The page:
Sajjan P, Laxminarayan N, Prakash Kar P, sajjanar M. Chlorhexidine as an antimicrobial agent in dentistry a review. Oral Health Dent Manag 2016;15:4.  Back to cited text no. 7
Meşe A. Bond strength of soft denture liners following immersion of denture cleanser. Biotechnol Biotechnol Equip 2006;20:184-91.  Back to cited text no. 8
Brozek R, Rogalewicz R, Koczorowski R, Voelkel A. The influence of denture cleansers on the release of organic compounds from soft lining materials. J Environ Monit 2008;10:770-4.  Back to cited text no. 9
Mahboub F, Salehsaber F, Parnia F, Gharekhani V, Kananizadeh Y, Taghizadeh M. Effect of denture cleansing agents on tensile and shear bond strengths of soft liners to acrylic denture base. J Dent Res Dent Clin Dent Prospects 2017;11:183-8.  Back to cited text no. 10
Kreve S, Dos Reis AC. Denture liners: A systematic review relative to adhesion and mechanical properties. ScientificWorldJournal 2019;2019:6913080.  Back to cited text no. 11
Singh K, Chand P, Singh BP, Patel CB. Study of the effect of surface treatment on the long term effectiveness of tissue conditioner. J Oral Sci 2010;52:261-5.  Back to cited text no. 12
Mozayeni M, Hadian A, Bakhshaei P, Dianat O. Comparison of antifungal activity of 2% chlorhexidine, calcium hydroxide, and nanosilver gels against Candida albicans. J Dent 2015;12:109-17.  Back to cited text no. 13
Alaa'a MS. Shear bond strength of three silicone lining materials bonded to heat-cured denture resin. King Saud Univ J Dent Sci 2013;4:17-20.  Back to cited text no. 14
Geramipanah F, Haghighi AM, Zeighami S. Effect of denture cleansers on tensile bond strength of soft liners to denture base resin. J Islamic Dent Assoc IRAN 2013;25:172-9.  Back to cited text no. 15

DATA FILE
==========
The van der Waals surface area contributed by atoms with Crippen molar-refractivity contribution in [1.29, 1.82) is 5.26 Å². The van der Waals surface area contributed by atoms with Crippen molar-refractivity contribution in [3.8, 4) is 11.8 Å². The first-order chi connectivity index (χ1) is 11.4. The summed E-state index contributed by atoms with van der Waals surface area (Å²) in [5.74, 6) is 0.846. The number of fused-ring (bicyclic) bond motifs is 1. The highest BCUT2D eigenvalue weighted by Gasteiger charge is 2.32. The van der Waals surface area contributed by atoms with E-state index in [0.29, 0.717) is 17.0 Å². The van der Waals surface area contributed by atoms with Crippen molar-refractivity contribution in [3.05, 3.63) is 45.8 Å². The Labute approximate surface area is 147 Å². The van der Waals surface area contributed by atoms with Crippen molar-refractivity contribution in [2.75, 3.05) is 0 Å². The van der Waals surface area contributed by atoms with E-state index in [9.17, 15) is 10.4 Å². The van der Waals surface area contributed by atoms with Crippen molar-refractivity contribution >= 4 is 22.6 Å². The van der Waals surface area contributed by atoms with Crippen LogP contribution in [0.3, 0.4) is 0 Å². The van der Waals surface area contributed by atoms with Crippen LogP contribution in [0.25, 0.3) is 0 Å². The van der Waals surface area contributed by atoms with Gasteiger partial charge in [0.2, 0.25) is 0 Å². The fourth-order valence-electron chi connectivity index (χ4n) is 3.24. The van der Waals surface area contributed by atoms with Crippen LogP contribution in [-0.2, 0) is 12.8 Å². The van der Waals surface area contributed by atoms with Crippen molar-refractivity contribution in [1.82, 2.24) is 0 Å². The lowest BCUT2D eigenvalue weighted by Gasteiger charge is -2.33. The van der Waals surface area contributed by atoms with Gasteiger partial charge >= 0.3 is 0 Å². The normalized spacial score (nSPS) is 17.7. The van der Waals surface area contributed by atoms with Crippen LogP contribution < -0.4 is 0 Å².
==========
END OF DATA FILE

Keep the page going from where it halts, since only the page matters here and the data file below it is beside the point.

de Andrade IM, Cruz PC, Silva-Lovato CH, de Souza RF, Souza-Gugelmin MC, Paranhos Hde F. Effect of chlorhexidine on denture biofilm accumulation. J Prosthodont 2012;21:2-6.  Back to cited text no. 16
Pavarina AC, Pizzolitto AC, Machado AL, Vergani CE, Giampaolo ET. An infection control protocol: Effectiveness of immersion solutions to reduce the microbial growth on dental prostheses. J Oral Rehabil 2003;30:532-6.  Back to cited text no. 17
Hilal SM, Singh S, Hari PA, Amarnath GS, Pasha N, Anand M. Evaluate the effect of commercially available denture cleansers on surface hardness and roughness of denture liners at various time intervals. Int J Biomed Sci 2016;12:130-42.  Back to cited text no. 18
Abdul-Razaq RW. The effect of two types of disinfectant on shear bond strength, hardness, roughness of two types of soft liners. J Baghdad Coll Dent 2012;24:27-31.  Back to cited text no. 19
Izumida FE, Jorge JH, Ribeiro RC, Pavarina AC, Moffa FB, Giampaolo ET. Surface roughness and Candida albicans biofilm formation on a reline resin after long-term chemical disinfection and tooth brushing. J Prosthet Dent 2014;112:1523-9.  Back to cited text no. 20


  [Figure 1], [Figure 2], [Figure 3], [Figure 4]

  [Table 1], [Table 2]